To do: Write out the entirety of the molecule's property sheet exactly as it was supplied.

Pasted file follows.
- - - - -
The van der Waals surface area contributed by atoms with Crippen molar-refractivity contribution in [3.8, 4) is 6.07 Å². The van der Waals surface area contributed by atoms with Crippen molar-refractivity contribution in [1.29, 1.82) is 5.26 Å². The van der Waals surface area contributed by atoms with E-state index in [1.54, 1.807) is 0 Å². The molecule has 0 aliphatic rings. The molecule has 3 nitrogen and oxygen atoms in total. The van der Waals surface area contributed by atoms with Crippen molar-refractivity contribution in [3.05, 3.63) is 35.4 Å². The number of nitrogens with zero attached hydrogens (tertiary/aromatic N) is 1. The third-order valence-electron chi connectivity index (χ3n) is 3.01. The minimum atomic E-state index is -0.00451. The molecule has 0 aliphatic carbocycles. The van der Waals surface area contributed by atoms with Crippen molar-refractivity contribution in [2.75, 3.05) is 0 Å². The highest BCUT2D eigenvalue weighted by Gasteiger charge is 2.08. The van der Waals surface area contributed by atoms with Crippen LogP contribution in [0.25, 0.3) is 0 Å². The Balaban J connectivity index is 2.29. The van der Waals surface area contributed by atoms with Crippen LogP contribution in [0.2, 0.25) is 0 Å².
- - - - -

The van der Waals surface area contributed by atoms with Crippen molar-refractivity contribution in [3.8, 4) is 6.07 Å². The van der Waals surface area contributed by atoms with Crippen molar-refractivity contribution in [1.29, 1.82) is 5.26 Å². The van der Waals surface area contributed by atoms with E-state index in [1.54, 1.807) is 0 Å². The molecule has 0 aliphatic rings. The molecule has 3 nitrogen and oxygen atoms in total. The van der Waals surface area contributed by atoms with Crippen molar-refractivity contribution in [3.05, 3.63) is 35.4 Å². The number of nitrogens with zero attached hydrogens (tertiary/aromatic N) is 1. The third-order valence-electron chi connectivity index (χ3n) is 3.01. The minimum atomic E-state index is -0.00451. The molecule has 0 aliphatic carbocycles. The van der Waals surface area contributed by atoms with Crippen molar-refractivity contribution in [2.75, 3.05) is 0 Å². The highest BCUT2D eigenvalue weighted by Gasteiger charge is 2.08. The van der Waals surface area contributed by atoms with Crippen LogP contribution in [0.25, 0.3) is 0 Å². The Balaban J connectivity index is 2.29. The van der Waals surface area contributed by atoms with Crippen LogP contribution in [0.2, 0.25) is 0 Å².